After living with the deep wounds of racism, that day in Harlem brought healing.
May 2012 Articles Archive
Q&A with Eli Folonari 15 years after Chiara Lubich addressed a very special audience at the Malcolm Shabazz Mosque in New York
The educational power and dynamics of dialogue, inspired by Chiara Lubich, Martin Buber, Paulo Freire
Imam Izak-El Pasha of Harlem’s Malcolm Shabazz Mosque reflects on the significance of Chiara’s visit 15 years ago
Sunday, May 18, 1997, was a beautifully sunny, pleasantly cool day with clear air and a bright blue sky. I have a distinct memory of walking from the subway stop to the Masjid Malcolm Shabazz with Fr. James Loughran, a Franciscan Friar of the Atonement and, at the time, the New York Archdiocesan Ecumenical/Interreligious Officer.
Beyond offering sympathy and prayers for those killed in military conflicts, what can we do?
By Mary Gateshill
I have a new parish priest who has been away from parish life for six years, having been with the military as a naval chaplain. My expectation for Remembrance Sunday here in England was that he would remind us of its origin to celebrate the end of the First World War and give thanks for those who have paid the supreme sacrifice in that conflict and those since.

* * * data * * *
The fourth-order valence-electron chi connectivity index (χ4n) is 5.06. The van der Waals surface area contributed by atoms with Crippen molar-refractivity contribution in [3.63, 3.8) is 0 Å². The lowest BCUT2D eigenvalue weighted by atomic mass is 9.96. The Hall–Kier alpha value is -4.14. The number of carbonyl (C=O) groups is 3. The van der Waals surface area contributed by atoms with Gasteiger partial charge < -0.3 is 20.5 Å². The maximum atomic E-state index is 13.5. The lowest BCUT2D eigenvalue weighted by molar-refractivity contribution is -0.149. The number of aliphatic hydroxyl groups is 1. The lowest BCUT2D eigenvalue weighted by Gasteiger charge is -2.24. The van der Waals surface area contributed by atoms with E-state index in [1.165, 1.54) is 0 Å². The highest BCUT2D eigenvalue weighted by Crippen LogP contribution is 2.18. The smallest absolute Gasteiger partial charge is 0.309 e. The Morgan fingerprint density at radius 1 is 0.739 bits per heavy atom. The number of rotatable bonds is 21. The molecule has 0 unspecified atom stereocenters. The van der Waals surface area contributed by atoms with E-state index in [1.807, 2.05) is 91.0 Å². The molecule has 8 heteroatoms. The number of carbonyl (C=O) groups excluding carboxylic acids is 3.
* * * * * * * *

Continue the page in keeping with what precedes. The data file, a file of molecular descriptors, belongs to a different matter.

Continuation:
On May 18, 1997, history was made at the Historic Malcolm Shabazz Mosque in Harlem, NY.
May 18, 1997. That unforgettable day will remain in my soul forever. I was next to Chiara when we walked together into the Malcolm Shabazz Mosque, both wearing our chadors. There was a very big crowd.
Last year I was elected to direct my department at the university. I expected problems with some faculty, but not with John, the chair whose term had expired and whom I replaced.